Human statue

Human statue

barcelona-las-ramblas-eating-outPeople watching is a must while you sit on the Ramblas with a jug of sangria, it’s an absolute must!

If you abide by the conservative fashions,, it will be harder for those pickpockets to find you. Hint, hint, shorts scream tourist, tourist, tourist, making it easy for the seedy. Are you up for the challenge?

Thanks for the images go to Barcelona-touristguide.com.

LA SAGRADA FAMILIA

LA SAGRADA FAMILIA

Antonio Gaudi, unappreciated in his brief life as an architect. His genius gave life to an edifice in Barcelona, never before done . . . anywhere. We were witness to his genius in 2010.

Construction of Sagrada Família commenced in 1882 and Gaudí became involved in 1883, taking over the project and transforming it with his architectural and engineering style, combining Gothic and curvilinear Art Nouveau forms. Gaudí devoted his last years to the project, and at the time of his death at age 73 in 1926, less than a quarter of the project was complete.

Spires of the church.

Spires of the church.

Sagrada Família’s construction progressed slowly, as it relied on private donations and was interrupted by the Spanish Civil War, only to resume intermittent progress in the 1950s. Construction passed the midpoint in 2010 with some of the project’s greatest challenges remaining and an anticipated completion date of 2026, the centenary of Gaudí’s death.On 19 April 2011, an arsonist started a small fire in the sacristy which forced the evacuation of tourists and construction workers; the sacristy was damaged, and the fire took 45 minutes to contain.

Stained glass windows

Stained glass windows

The stained glass windows were placed perfectly to permit sunlight penetration, spreading colors from the stained glass onto the massive columns.

La Sagrada is an architectural wonder, however, yet unfinished. Worth a trip to Barcelona. Then you can see other works of Gaudi’s architectural ingenuity.

You can purchase your ticket on-line the day before to avoid the long lines and make sure you include a trip up to the top of one of the towers for an amazing view!

For those of you who have been and seen, what details were your favorite?

 

FRENCH FURNITURE FLORALIZED

FRENCH FURNITURE FLORALIZED

Typical chair of the Art Nouveau style

Last week we talked about Antonio Gaudi, Victor Horta  and others. We discussed the  designs they used and implemented based on the twines, florals and curves of nature. The double bench

Gaudi's Art Nouveau double bench

in the blog, and seen here below, was typical of the “Art Nouveau” style and is still being produced today. I mentioned that I sat in the bench in the lobby of the Barcelona Marriott. The seat is ample and comfortable. The back and arms have that parabolic curve that gives the Art Nouveau style its simplicity. There is a simplicity about the style. In this bench, the legs are, however, typically a colonial style, a popular shape, even today, perhaps mimicking the figure of a woman, that is, with some imagination. There is some kind of comfort in things that have soft curves and furniture is not exempt. It was not unusual to combine different styles in one piece of furniture in the 19th century.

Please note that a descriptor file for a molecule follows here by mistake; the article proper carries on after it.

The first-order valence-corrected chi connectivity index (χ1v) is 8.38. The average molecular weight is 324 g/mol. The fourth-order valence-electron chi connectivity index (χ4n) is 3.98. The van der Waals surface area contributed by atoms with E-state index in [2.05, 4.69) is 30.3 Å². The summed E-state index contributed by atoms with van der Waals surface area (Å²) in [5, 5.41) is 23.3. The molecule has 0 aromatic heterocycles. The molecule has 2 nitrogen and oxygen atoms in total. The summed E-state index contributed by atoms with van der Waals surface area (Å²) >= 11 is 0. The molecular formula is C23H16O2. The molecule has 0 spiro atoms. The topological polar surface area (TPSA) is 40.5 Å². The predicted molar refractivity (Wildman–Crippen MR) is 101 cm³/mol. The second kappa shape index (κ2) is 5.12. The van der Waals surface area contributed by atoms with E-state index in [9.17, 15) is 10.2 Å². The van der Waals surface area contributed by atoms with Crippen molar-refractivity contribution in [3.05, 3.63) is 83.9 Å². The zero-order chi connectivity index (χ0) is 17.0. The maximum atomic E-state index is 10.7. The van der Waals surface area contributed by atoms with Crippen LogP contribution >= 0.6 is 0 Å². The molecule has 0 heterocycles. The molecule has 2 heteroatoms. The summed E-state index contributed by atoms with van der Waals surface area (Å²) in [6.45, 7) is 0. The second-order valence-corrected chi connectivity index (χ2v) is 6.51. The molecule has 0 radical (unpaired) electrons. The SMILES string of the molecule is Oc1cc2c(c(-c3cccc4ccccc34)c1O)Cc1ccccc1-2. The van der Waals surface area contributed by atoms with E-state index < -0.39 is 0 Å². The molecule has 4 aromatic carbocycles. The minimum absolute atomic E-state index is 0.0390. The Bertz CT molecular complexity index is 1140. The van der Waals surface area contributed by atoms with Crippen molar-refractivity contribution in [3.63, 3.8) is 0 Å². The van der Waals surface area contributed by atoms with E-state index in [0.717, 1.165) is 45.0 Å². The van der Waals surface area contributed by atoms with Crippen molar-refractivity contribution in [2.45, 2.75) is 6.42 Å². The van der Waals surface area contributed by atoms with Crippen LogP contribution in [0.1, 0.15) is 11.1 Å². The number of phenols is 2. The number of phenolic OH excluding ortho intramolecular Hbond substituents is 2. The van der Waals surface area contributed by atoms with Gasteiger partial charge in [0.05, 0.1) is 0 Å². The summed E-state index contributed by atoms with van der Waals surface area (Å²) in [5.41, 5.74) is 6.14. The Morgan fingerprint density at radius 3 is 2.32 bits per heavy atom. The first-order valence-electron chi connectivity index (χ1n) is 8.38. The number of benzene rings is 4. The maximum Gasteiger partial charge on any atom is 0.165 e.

The Art Nouveau style was born out of a love for beauty. The curves of the plant were seen in chair legs and chair backs. The flowing line, called the Belgian curve, which is the flat segment of an ellipse, was used for wall openings, furniture supports and furniture forms. After 1900 and the Paris Exposition, the parabolic curve took the place of the ellipse. The curve was used in woodwork, mirror frames, and furniture. The curve is specific to the style, so if you like parabolic curves, you will like this furniture. Although the lines are clean, even with some ornamentation, it has a definite line direction to the style. Unlike Victoriana that had many different lines and ornamentation on one piece of furniture.

Victoriana armchair

I always have fun making comparisons to Victoriana because the style is so pathetically massive and invasive and all made with the machine. Some of my earlier blogs addressed Victoriana. If you were rich, your “stuff” was made by machine, and the more ornamentation it had on one piece, then the richer you appeared. Victoriana tried to copy the Louis XV style, a French classic. But they missed, and instead produced this strange looking furniture.

This is how it goes through the history of furniture, the history of architecture, the history of all things. The pendulum swings back and forth. We try new, then we go back to the old, and end up with the classics.

So, if you compare the Victoriana chair above to the Art Nouveau style, which would you prefer?

Art Nouveau table

FLOWERS, SALAMANDERS & ART NOUVEAU

FLOWERS, SALAMANDERS & ART NOUVEAU

The style of Art Nouveau and the flower forms of the plant live on. But not

Gaudi double bench Casa Batilo

necessarily in styles of furniture. The linear floral ornamentation lives on in architecture. Specifically, the architecture of Antonio Gaudi. Last week we discussed the brilliance of this architect who built structures

Gaudi's forms on the Casa Batilo rooftop

in Barcelona that attract millions of visitors each year. His work was a major source in the use of the linear floral forms in all aspects of design. Have a look at last week’s blog on Gaudi.